In 2002 the marketing consultant Bill Geist invented a new phrase: time poverty.
Time poverty is the sense of not having enough available time to do everything you want, of constantly rushing to meet looming deadlines, and being overloaded with things to do, coupled with a general anxiety and guilt because you know you’re always too busy, and aren’t spending enough time with your friends and family, exercising, relaxing or even enjoying yourself.
Sound familiar ?
Do you remember that new technology was meant to make us more efficient and give us all more free time. Instead somehow we’ve shifted our expectations, and the constant ability to do work and endless opportunities and choices available to us have made us strive to do even more, over scheduling our lives as a result. We take work home, we run from one appointment to the next – always late, we try to cram more and more into every moment – multi-tasking ruthlessly. Yet whatever we’re doing, part of our brain always seems to be contemplating whatever it is we’re not doing.
We belong to the most productive and efficient civilization the world has ever seen – but many of us are simply struggling to juggle all the things we feel we should be doing in our lives. It’s easy to find news stories like children being too busy to play, voters too busy to vote, Christians too busy to pray, or nurses too busy to nurse.
In the rich world most of us don’t have to face the harsh realities of extreme poverty that exist for many in the poor world – our fundamental material needs of food, clean water and shelter are generally met. Nevertheless our societies struggle to be happy, with poor diets, increasing levels of obesity and diabetes, stress and exhaustion, sleep disorders, guilt, depression, isolation, alcoholism and other addictions – the so called diseases of affluence. In addition our families, our social institutions and our community cohesion is suffering as we simply struggle to find enough time to engage. Even if we find the time, we all too often can’t summon up the energy!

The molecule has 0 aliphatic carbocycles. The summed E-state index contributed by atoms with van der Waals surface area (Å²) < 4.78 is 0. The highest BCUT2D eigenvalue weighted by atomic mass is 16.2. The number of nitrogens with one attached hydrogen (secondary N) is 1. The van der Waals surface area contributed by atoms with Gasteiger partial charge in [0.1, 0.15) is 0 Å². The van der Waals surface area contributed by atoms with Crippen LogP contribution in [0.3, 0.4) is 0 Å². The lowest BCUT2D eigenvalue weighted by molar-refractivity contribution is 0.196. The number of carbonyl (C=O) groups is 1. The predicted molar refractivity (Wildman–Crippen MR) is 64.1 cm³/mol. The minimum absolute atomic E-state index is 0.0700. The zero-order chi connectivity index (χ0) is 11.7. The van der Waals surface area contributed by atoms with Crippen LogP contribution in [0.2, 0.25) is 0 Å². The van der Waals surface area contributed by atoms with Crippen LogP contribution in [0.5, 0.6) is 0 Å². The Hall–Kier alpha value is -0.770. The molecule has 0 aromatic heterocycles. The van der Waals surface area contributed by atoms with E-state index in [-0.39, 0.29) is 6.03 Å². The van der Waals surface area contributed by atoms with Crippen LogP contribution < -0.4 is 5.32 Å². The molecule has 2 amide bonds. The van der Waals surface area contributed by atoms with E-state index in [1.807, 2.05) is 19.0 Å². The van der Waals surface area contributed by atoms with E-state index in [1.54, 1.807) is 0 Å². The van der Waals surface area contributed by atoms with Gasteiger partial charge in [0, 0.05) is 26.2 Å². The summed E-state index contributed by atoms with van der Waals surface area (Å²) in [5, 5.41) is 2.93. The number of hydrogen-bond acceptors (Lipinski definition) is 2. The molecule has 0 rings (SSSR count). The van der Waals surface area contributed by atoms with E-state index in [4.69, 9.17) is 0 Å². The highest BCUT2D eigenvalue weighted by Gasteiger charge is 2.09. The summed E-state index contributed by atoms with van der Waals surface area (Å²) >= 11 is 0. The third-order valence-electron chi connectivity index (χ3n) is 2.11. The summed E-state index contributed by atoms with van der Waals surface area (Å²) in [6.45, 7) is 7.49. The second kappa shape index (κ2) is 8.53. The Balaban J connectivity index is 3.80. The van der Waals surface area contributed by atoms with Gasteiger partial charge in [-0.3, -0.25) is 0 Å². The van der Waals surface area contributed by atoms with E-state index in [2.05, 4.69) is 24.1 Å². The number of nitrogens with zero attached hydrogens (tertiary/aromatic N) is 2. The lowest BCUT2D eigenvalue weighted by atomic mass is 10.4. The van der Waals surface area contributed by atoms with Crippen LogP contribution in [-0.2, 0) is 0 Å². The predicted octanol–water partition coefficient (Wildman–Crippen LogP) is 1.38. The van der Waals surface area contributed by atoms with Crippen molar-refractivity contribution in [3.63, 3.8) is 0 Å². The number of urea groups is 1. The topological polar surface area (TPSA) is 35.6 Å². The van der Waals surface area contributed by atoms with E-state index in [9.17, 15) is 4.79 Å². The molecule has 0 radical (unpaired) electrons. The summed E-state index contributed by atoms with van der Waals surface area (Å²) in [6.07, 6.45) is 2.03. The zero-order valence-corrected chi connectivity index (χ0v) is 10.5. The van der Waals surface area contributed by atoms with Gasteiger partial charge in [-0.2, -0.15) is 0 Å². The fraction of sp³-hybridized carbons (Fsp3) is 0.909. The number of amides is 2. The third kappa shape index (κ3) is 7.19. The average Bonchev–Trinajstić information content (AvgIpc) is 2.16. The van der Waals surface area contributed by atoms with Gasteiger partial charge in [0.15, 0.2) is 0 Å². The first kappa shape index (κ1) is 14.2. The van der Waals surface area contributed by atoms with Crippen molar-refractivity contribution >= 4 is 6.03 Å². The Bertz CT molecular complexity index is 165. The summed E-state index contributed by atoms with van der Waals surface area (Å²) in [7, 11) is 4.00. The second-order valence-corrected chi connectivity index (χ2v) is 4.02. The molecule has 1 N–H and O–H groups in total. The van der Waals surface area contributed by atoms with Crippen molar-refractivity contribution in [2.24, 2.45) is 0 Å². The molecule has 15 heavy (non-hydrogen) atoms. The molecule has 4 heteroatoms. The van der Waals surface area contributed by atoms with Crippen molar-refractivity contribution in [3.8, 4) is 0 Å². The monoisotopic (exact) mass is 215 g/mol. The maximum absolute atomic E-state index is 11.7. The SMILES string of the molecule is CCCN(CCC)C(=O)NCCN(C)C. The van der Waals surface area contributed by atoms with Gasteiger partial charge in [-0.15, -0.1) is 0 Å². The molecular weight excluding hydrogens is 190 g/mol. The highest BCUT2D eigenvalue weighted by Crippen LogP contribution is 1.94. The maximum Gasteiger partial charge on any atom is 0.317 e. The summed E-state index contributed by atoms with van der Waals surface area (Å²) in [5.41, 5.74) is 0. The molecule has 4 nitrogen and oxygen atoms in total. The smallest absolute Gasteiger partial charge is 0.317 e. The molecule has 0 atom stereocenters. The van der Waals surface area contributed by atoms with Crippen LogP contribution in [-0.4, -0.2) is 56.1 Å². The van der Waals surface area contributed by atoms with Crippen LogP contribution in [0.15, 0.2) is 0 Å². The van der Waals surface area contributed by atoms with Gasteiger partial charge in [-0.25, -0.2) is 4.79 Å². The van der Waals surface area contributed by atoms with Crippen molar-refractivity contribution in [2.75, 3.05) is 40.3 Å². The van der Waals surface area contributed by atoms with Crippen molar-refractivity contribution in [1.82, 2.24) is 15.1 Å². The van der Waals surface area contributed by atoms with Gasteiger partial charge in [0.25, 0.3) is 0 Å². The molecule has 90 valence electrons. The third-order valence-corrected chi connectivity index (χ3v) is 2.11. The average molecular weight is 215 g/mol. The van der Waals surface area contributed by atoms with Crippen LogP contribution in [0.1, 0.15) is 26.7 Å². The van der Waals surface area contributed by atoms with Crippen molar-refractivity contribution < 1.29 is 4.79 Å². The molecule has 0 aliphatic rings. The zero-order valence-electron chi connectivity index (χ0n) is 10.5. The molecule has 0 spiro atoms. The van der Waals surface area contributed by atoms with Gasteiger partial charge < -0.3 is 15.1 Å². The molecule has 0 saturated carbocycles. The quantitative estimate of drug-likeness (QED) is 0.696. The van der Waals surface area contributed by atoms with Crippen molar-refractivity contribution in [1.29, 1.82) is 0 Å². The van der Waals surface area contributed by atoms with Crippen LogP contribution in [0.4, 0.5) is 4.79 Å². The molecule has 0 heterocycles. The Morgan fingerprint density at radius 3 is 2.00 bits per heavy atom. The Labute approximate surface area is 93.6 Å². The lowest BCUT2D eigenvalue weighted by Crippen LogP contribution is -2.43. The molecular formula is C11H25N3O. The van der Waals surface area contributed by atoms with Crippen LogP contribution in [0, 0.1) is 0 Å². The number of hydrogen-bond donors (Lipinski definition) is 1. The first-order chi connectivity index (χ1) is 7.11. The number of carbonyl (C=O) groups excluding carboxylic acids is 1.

Of course this is a problem entirely of our own making – we’ve chosen to lead such busy lives.
Time is not a resource – we all have the same amount available. We cannot spend it, save it, use it or waste it. To quote Douglas Adams; “time is an illusion, lunchtime doubly so”.
Paradoxically the oft quoted solution to the problem of time poverty – becoming more efficient, having more lists, being better organised, using the latest technology more effectively, not only doesn’t work, but actually adds to our sense of time pressure! Completing tasks in as short as time as possible is obviously a worthy objective, but if we tend to simply refill our to do lists with more tasks as a result, we’ve simply maintained or increased the pressure on ourselves.
It’s obviously easier to say it than do it, but to overcome the stresses of time poverty we must simply do less and reclaim more of our time from our ‘to-do’ lists.
One way to start is by making a don’t-do-list – to identify and challenge all the things you’re currently doing, with the aim of de-cluttering your life. Only keep what you’re passionate about – or what is so essential to your life it’s not negotiable (and very few things are).
A few ideas:
- Delegate or pass-on as much as you can, and then ‘let go’ the responsibility for it,
- Stop trying to make everything perfect,
- Stop doing things that used to be a good idea if they no longer are,
- Stop doing things you are doing only through pride, insecurity, status anxiety, guilt or habit,
- Stop spending time processing ‘junk inputs’, use filters to remove unwanted emails, post, phone calls, texts and social media messages, don’t watch TV programmes just because they’re on,
- Stop procrastinating, just focus on completing the task in hand. Actively remove distractions to help increase your concentration (like closing down Facebook, Twitter etc open on your browser),
- Stop rerunning past events, or pointlessly worrying about things in the future you can’t control.
Once again Zen Habits has some good advice.
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Photo by deflam, via Flickr